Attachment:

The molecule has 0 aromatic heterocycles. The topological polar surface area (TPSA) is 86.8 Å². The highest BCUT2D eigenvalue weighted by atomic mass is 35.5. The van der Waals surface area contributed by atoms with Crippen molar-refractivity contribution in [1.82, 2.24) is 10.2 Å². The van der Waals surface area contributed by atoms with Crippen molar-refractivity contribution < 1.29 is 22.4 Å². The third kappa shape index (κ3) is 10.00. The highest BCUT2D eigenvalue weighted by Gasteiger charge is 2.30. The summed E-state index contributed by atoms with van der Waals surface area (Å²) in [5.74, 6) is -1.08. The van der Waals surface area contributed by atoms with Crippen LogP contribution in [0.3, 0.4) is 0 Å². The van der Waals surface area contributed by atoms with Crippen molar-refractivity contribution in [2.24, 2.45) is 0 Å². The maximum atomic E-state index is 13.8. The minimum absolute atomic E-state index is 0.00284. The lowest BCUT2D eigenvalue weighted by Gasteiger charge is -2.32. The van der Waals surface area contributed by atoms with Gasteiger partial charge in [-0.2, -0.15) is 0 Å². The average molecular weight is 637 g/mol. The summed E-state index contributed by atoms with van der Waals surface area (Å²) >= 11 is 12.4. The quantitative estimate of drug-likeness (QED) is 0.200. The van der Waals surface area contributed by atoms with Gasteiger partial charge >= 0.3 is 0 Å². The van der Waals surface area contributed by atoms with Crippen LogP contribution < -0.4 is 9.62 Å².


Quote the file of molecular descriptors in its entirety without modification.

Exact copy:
The molecule has 0 aromatic heterocycles. The topological polar surface area (TPSA) is 86.8 Å². The highest BCUT2D eigenvalue weighted by atomic mass is 35.5. The van der Waals surface area contributed by atoms with Crippen molar-refractivity contribution in [1.82, 2.24) is 10.2 Å². The van der Waals surface area contributed by atoms with Crippen molar-refractivity contribution < 1.29 is 22.4 Å². The third kappa shape index (κ3) is 10.00. The highest BCUT2D eigenvalue weighted by Gasteiger charge is 2.30. The summed E-state index contributed by atoms with van der Waals surface area (Å²) in [5.74, 6) is -1.08. The van der Waals surface area contributed by atoms with Crippen LogP contribution in [0.3, 0.4) is 0 Å². The van der Waals surface area contributed by atoms with Crippen molar-refractivity contribution in [2.24, 2.45) is 0 Å². The maximum atomic E-state index is 13.8. The minimum absolute atomic E-state index is 0.00284. The lowest BCUT2D eigenvalue weighted by Gasteiger charge is -2.32. The van der Waals surface area contributed by atoms with Gasteiger partial charge in [-0.2, -0.15) is 0 Å². The average molecular weight is 637 g/mol. The summed E-state index contributed by atoms with van der Waals surface area (Å²) >= 11 is 12.4. The quantitative estimate of drug-likeness (QED) is 0.200. The van der Waals surface area contributed by atoms with Gasteiger partial charge >= 0.3 is 0 Å². The van der Waals surface area contributed by atoms with Crippen LogP contribution < -0.4 is 9.62 Å².